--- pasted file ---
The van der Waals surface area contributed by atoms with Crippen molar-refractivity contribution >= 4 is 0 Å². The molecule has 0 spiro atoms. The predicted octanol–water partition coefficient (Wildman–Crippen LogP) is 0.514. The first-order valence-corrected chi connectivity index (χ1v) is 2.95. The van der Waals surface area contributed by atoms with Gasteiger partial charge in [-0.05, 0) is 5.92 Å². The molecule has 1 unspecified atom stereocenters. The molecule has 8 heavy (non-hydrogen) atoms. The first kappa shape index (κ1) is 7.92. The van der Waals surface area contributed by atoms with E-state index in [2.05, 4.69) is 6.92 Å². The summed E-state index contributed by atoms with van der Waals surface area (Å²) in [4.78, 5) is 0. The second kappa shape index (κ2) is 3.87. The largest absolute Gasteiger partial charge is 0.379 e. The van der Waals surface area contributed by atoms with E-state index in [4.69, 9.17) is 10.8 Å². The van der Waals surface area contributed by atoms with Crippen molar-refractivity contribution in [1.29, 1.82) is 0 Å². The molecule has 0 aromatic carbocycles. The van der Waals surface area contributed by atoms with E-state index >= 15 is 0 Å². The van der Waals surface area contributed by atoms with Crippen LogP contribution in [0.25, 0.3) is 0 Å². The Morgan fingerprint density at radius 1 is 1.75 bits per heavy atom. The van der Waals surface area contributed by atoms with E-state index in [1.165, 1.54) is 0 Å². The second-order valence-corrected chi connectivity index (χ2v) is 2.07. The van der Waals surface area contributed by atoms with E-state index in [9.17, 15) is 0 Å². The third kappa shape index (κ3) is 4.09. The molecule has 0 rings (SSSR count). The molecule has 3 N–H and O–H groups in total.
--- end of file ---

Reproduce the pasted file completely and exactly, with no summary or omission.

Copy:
The van der Waals surface area contributed by atoms with Crippen molar-refractivity contribution >= 4 is 0 Å². The molecule has 0 spiro atoms. The predicted octanol–water partition coefficient (Wildman–Crippen LogP) is 0.514. The first-order valence-corrected chi connectivity index (χ1v) is 2.95. The van der Waals surface area contributed by atoms with Gasteiger partial charge in [-0.05, 0) is 5.92 Å². The molecule has 1 unspecified atom stereocenters. The molecule has 8 heavy (non-hydrogen) atoms. The first kappa shape index (κ1) is 7.92. The van der Waals surface area contributed by atoms with E-state index in [2.05, 4.69) is 6.92 Å². The summed E-state index contributed by atoms with van der Waals surface area (Å²) in [4.78, 5) is 0. The second kappa shape index (κ2) is 3.87. The largest absolute Gasteiger partial charge is 0.379 e. The van der Waals surface area contributed by atoms with E-state index in [4.69, 9.17) is 10.8 Å². The van der Waals surface area contributed by atoms with Crippen molar-refractivity contribution in [1.29, 1.82) is 0 Å². The molecule has 0 aromatic carbocycles. The van der Waals surface area contributed by atoms with E-state index >= 15 is 0 Å². The van der Waals surface area contributed by atoms with Crippen LogP contribution in [0.25, 0.3) is 0 Å². The Morgan fingerprint density at radius 1 is 1.75 bits per heavy atom. The van der Waals surface area contributed by atoms with E-state index in [1.165, 1.54) is 0 Å². The second-order valence-corrected chi connectivity index (χ2v) is 2.07. The van der Waals surface area contributed by atoms with E-state index in [9.17, 15) is 0 Å². The third kappa shape index (κ3) is 4.09. The molecule has 0 rings (SSSR count). The molecule has 3 N–H and O–H groups in total.